Gruber has authored 19 books about current events, seven of those on Jewish history after WWII. Her book, "Destination Palestine: The Story of the Haganah Ship Exodus 1947," was used as source material for the bestselling book and award-winning epic film, "Exodus." Her book, "Haven: The Dramatic Story of 1,000 World War II Refugees and How They Came to America," was based on case histories she recorded as she accompanied the refugees on their voyage, and was the subject of a 1993 musical play, a 2000 film and 2001 CBS miniseries. She published her memoirs, "Ahead of My Time: My Early Years as a Foreign Correspondent," in 1991 and became the subject of a 2010 documentary, "Ahead of Time."

Gruber's many honors include the Na'amat Golda Meir Human Rights Award and awards from the Simon Wiesenthal Center's Museum of Tolerance. Her book, "Raquela: A Woman of Israel," won the National Jewish Book Award in 1979. She was honored for her work by the National Coalition Against Censorship as well as by the Institute of International Education naming a chair in her honor to annually rescue scholars around the world whose lives are threatened by their Democratic ideals.

Daniel Kahneman

Doctor of Business Practice

Daniel Kahneman, the 2002 Nobel Prize winner in Economic Sciences and New York Times bestselling author, is widely regarded as the world's most influential living psychologist. He is credited with pioneering work in the field of behavioral economics, more specifically, the exploration of the irrational ways humans make decisions regarding risk. He was awarded the most prestigious prize in the field of economics "for having integrated insights from psychological research into economic sciences."

In addition to the Nobel Prize, Kahneman has received numerous honors and awards, including the 2007 Lifetime Contribution Award of the American Psychological Association and the 1982 Distinguished Scientific Contribution Award of the American Psychological Association. He is also a member of many distinguished elected societies, including the National Academy of Science, the American Academy of Arts and Sciences, the American Psychological Association and the American Psychological Society. Kahnemen holds a number of honorary doctorates.

He received his degrees in the field of psychology, earning his undergraduate degree from the Hebrew University of Jerusalem in 1954 and his Ph.D. from the University of California, Berkeley in 1961. He began his career in cognitive psychology at the Hebrew University, where he also began a lengthy collaboration with Amos Tversky in the field of judgment and decision making. Kahneman took a position with the University of British Columbia in 1978, and he became heavily involved in the new approach to economic theory, behavioral economics. He moved on to the University of California, Berkeley in 1986, and to Princeton University in 1993, where Kahneman is currently the Eugene Higgins Professor of Psychology emeritus and professor of public affairs emeritus at the Woodrow Wilson School of Public and International Affairs.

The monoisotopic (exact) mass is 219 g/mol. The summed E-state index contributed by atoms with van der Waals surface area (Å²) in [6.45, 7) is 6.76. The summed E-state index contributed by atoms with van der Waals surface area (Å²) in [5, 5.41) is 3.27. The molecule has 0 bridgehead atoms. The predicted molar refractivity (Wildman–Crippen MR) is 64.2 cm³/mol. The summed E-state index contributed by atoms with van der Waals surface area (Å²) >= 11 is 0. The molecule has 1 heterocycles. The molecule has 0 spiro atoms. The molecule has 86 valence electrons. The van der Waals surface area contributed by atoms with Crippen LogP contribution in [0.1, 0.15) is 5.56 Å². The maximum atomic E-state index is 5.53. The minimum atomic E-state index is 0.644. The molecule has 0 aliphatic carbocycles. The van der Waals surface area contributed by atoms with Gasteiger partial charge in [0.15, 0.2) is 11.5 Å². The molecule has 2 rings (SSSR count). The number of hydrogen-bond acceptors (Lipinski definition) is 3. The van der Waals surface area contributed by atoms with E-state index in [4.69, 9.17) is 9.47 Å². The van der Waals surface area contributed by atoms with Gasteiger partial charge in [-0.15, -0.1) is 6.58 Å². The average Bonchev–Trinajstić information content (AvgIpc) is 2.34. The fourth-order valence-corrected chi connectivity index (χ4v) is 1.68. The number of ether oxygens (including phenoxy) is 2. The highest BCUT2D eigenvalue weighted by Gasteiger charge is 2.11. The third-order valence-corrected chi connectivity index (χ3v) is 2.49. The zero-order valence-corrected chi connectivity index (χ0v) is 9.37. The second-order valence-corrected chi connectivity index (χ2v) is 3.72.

Kahneman will speak at the Carnegie Mellon doctoral hooding ceremony.

Richard P. Simmons

Doctor of Science and Technology

Richard P. Simmons has been compared to Andrew Carnegie, not only for his remarkable achievements in the world of business, but also for his unwavering community service. Under his leadership, Allegheny Ludlum became one of the world's most successful specialty steel companies, employing thousands of Pittsburgh residents. For more than 30 years, his dedication to community through philanthropic work and investment have benefitted the region.

After earning his degree in metallurgy in 1953 from the Massachusetts Institute of Technology, Simmons began his career with Allegheny Ludlum as a research metallurgist, moving on to various managerial positions with Republic Steel and Latrobe Steel before returning to the company in 1968. With entrepreneurial vision, he led a management buyout in 1980, took the company public again in 1987 and orchestrated a merger with Teledyne in 1996. It is in this entrepreneurial spirit that Carnegie Mellon established Greenlighting Startups, which supports and accelerates the commercialization of groundbreaking ideas.

Simmons also has been recognized for his outstanding engineering achievements, winning numerous awards and retaining memberships in distinguished organizations, including his election to the National Academy of Engineering in 1998. He holds four honorary doctorates.

His extensive community work includes serving as chairman and executive committee member of the Allegheny Conference on Community Development, director and chairman of the United Way, trustee of The Carnegie Museums of Pittsburgh, emeritus trustee of the University of Pittsburgh, and chairman and life director of the Pittsburgh Symphony. Simmons has been credited with personally rescuing the Pittsburgh Symphony from financial collapse with his gift. He is an active supporter of venture capital startups in Western Pennsylvania. Simmons also has been a generous benefactor of Carnegie Mellon and as a distinguished adjunct professor of business management, taught a popular course in the Tepper School of Business.

He will speak at the Tepper School of Business diploma ceremony.

By: Piper Staff